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Kurt Warner: Rams Have ‘Built In Fan Base in L.A.’

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PHOENIX—The best quarterback in the short history of the Rams in St. Louis prefers that the team remain in the Gateway to the West rather than migrate West. But Kurt Warner concedes to Breitbart Sports that a reboot in Los Angeles makes sense for the franchise.

“To me, when I hear Rams, it’s synonymous with St. Louis, I’m a part of that history, I’m part of that franchise,” Warner told Breitbart Sports at the NFL owner’s meeting in Phoenix on Tuesday. “When I think back to the memory of the St. Louis Rams, they are all going to be around the St. Louis community.”

But Warner also realizes the Rams have a rich history in Los Angeles, playing in that city from 1946 through 1994, and would be a natural fit from whence they came.

“I’m also realistic and understand how that fits for the NFL, how it fits for the Rams to move back to L.A.,” Warner said. “When I was with the St. Louis Rams, and every time I would go out to L.A., you would be amazed at the number of people who would come up and say, ‘Thanks for the great season. I’ve been a Rams fans my entire life.’ There is a built-in fan base in L.A.”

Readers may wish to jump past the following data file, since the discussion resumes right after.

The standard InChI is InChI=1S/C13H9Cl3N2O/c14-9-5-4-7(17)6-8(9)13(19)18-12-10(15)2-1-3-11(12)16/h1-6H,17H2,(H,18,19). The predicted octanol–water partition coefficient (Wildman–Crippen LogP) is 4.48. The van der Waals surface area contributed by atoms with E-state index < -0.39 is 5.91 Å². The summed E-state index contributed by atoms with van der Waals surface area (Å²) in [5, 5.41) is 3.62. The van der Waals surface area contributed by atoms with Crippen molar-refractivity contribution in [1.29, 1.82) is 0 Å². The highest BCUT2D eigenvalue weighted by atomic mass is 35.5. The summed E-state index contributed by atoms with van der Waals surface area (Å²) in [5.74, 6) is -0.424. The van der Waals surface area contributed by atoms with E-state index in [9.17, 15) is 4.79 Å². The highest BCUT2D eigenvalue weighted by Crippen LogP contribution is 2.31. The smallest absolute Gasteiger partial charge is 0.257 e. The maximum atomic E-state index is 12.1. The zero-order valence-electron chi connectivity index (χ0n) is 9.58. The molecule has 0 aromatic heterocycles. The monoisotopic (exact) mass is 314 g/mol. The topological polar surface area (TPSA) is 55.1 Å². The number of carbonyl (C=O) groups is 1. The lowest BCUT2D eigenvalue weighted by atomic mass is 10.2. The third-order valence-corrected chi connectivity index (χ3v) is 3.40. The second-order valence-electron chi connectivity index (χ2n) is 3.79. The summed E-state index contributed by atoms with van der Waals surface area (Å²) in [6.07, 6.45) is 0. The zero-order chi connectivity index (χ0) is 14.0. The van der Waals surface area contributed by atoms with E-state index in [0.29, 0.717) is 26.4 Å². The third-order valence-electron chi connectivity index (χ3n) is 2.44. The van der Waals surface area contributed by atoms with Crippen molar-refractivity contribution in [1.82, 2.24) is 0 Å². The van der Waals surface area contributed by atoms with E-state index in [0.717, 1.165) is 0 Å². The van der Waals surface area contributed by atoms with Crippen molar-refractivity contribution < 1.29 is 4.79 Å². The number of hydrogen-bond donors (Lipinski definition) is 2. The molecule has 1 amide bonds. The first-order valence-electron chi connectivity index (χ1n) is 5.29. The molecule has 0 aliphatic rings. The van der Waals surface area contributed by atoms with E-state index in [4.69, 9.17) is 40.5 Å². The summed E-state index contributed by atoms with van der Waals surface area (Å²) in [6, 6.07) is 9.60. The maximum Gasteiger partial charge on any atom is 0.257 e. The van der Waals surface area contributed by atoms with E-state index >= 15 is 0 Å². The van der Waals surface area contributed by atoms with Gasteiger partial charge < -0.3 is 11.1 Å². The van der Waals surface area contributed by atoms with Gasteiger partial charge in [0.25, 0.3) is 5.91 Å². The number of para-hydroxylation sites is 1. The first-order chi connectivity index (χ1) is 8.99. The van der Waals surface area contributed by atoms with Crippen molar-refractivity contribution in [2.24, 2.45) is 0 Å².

The Rams have been playing in St. Louis since 1995, following a move from Los Angeles. The team originally played in Cleveland. One of the greatest players of their 20-year history in St. Louis is quarterback Kurt Warner.

After graduating from Northern Iowa in 1993, he bagged groceries and bounced around the Arena League and NFL Europe before finally landing a third-string quarterback job with the Rams in 1998.

In 1999, he moved up to second-string, and when starting quarterback Trent Green suffered a season-ending knee injury in the preseason, Warner took over and led the Rams to a Super Bowl victory in his first season as a starter. In the Rams’s Super Bowl win over the Tennessee Titans, Warner threw for two touchdowns and a Super Bowl-record 414 passing yards.

Two years later, he led the Rams to another Super Bowl appearance, but they lost to the New England Patriots on a last second field goal. Warner’s road to St. Louis, and his magical career with the Rams, played like a Hollywood script. Near Tinseltown, Rams owner Stan Kroenke wants to build a $1.86 billion stadium on a tract of land he owns, and eventually host two NFL teams, with the Rams likely being one of them.

Warner has mixed feelings.

“So when people think about Los Angeles, the Rams are the first thing that comes to mind because it’s synonymous with that team,” Warner maintained. “It makes sense to me that would be a good move and smart move to have built-in fan base for a team that moves there.

“But for more personally, I’d like for them to stay in St. Louis because I love the community there, and my history would stay with that team. But I definitely see both sides of it.”

He would make a good politician they way he worked the middle on this issue. But he is clearly not categorically opposed to a Rams move to Los Angeles.


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